Wish Lists & Hidden Gems

7 Secret Spots in the Southwest

The Southwest has many hidden places, undiscovered even by longtime residents. There are secret spots that reveal the history of people long gone, the story of our earth over eons of time, and colors that hardly seem real.  The authentic Southwest also includes how we feel when we’re there.  Time slips away, and simply breathing feels wide-open, free, and relaxing.  Discover some of these hidden gems, then treat yourself to a spa or mountain getaway. A southwest vacation is about wonder and renewal.

New Mexico

Chimayo: Just 40 minutes from Santa Fe, along Northern New Mexico’s Highway to Taos Scenic Byway, is the beautiful village of Chimayó. Situated in the foothills of the Sangre de Cristo Mountains, it is known for weavings, delicious food, and El Sanctuario de Chimayó. The Ortega and Trujillo families have been weavers here for ten generations. Stop in, see their traditional weavings, and be amazed by the first loom they brought to the valley.

Next, known as the “Lourdes of the Southwest,” Chimayó’s sanctuary is pure, white-washed peace. Head into the small room with a pit of red earth, called Holy Dirt.  Notes of healing and crutches lean against the walls.  Before you leave, stop into a local café for authentic New Mexican food.

Aztec Ruins National Monument: Visit the Aztec Ruins, and you’ll find only a few other travelers who have wandered off the beaten path. Designated a World Heritage Site, there is a 900-year-old ancestral Pueblo Great House with over 400 masonry rooms.  (The handprints of ancient builders are visible in the mortar.)

Sit quietly in the kiva. Drum on your legs.  You may see ghostly figures walk out when they notice you. Many people notice feeling spirits, and a few people see them.  It is truly a unique pocket of the Southwest, and never overrun with tourists.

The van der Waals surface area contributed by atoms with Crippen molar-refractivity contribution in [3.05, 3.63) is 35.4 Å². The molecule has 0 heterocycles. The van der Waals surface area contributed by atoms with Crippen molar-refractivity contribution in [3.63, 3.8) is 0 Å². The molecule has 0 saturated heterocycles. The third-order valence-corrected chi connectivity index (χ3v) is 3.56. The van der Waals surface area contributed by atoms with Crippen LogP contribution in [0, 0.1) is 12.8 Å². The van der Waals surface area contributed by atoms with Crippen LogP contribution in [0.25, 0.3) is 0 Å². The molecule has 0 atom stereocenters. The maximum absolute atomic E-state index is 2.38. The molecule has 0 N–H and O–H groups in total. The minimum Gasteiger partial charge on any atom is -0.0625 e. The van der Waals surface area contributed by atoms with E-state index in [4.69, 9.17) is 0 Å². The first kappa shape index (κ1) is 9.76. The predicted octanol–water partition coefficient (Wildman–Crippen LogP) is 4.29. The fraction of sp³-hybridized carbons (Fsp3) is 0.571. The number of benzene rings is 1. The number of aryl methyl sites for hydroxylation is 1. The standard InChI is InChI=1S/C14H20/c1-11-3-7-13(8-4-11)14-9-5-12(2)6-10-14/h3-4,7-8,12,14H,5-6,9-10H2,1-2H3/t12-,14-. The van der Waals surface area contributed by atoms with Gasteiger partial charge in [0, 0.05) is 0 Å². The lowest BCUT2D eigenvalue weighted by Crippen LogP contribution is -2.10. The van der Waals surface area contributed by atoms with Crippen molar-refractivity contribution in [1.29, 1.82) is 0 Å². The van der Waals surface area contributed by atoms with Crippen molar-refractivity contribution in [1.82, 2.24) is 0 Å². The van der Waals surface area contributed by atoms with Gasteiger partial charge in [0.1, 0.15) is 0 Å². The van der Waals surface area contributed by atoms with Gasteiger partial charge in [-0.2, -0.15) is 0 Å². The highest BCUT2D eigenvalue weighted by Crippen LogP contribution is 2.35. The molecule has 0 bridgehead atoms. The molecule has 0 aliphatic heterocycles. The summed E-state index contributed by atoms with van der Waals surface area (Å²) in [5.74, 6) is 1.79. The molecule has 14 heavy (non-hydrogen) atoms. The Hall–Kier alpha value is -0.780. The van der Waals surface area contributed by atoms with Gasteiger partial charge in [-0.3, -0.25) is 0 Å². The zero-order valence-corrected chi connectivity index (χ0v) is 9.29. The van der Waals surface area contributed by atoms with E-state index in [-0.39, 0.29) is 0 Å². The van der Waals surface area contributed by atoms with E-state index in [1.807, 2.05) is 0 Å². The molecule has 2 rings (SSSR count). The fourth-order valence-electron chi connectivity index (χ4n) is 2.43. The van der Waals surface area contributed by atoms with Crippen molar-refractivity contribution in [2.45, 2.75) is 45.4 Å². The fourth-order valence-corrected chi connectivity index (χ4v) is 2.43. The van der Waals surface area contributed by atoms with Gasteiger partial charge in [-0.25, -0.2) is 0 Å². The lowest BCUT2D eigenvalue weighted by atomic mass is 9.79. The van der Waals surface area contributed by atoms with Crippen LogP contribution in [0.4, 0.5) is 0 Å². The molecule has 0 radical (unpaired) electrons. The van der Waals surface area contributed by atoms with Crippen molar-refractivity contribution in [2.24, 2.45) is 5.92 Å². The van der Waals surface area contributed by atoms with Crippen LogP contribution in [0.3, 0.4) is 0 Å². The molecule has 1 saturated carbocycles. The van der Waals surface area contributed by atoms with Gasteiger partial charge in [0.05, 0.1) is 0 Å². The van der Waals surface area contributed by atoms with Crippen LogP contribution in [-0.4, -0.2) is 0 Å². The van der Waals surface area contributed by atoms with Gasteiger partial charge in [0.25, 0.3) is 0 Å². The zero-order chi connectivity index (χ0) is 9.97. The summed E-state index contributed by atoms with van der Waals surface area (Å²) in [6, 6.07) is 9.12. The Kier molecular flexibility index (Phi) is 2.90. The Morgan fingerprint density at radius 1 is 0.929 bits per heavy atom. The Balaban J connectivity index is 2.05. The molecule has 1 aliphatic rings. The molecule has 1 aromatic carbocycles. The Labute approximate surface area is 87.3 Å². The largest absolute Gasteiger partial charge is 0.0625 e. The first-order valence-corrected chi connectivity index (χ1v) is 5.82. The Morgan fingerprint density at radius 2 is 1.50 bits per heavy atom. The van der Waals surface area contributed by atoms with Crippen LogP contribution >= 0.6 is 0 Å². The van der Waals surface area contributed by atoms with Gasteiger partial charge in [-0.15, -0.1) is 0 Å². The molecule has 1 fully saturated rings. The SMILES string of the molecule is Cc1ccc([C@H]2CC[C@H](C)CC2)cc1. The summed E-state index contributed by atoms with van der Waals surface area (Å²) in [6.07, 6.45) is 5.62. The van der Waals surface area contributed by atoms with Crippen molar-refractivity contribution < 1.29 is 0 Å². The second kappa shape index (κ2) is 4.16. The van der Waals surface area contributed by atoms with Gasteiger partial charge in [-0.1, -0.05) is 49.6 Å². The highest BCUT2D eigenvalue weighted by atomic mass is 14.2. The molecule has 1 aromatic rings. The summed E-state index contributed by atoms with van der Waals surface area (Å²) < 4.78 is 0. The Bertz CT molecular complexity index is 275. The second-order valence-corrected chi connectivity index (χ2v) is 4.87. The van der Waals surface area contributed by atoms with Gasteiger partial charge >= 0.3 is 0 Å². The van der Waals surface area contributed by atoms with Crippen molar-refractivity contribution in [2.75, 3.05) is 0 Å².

Colorado

Hovenweep National Monument: Hovenweep is tucked inside a fairly remote corner of Southwest Colorado. You may be the only visitor here, although the buildings are as skillfully constructed, and as beautiful, as those of Mesa Verde, including the cliff dwellings. People have been connected to this area for at least 10,000 years, coming to gather food and hunt.  

By 900 AD, their descendants settled at Hovenweep year-round, and by 1200 AD, it was home to 2,500 people. Drought and warfare forced the inhabitants to move on in the following century, and they migrated south to river valleys. Hovenweep is an easy stop to or from Mesa Verde, and well worth going off the beaten path. (The Hovenweep Monument acknowledges 26 tribes associated with this landscape, from the Jicarilla Apache Nation to the Pueblo of Zuni.)

Utah

Bluff: Hugging the San Juan River, in the four corners area of the Southwest, the town of Bluff is near the Trail of the Ancients, Monument Valley, the Goosenecks, Natural Bridges, and the Bears Ears. Yet somehow it remains a sleepy gem of 300 people. Bluff is a mix of Navajos, Mormon settler families, archaeologists, and eccentric artists. Explore the recreated Bluff Fort for early pioneer life (and free ice cream).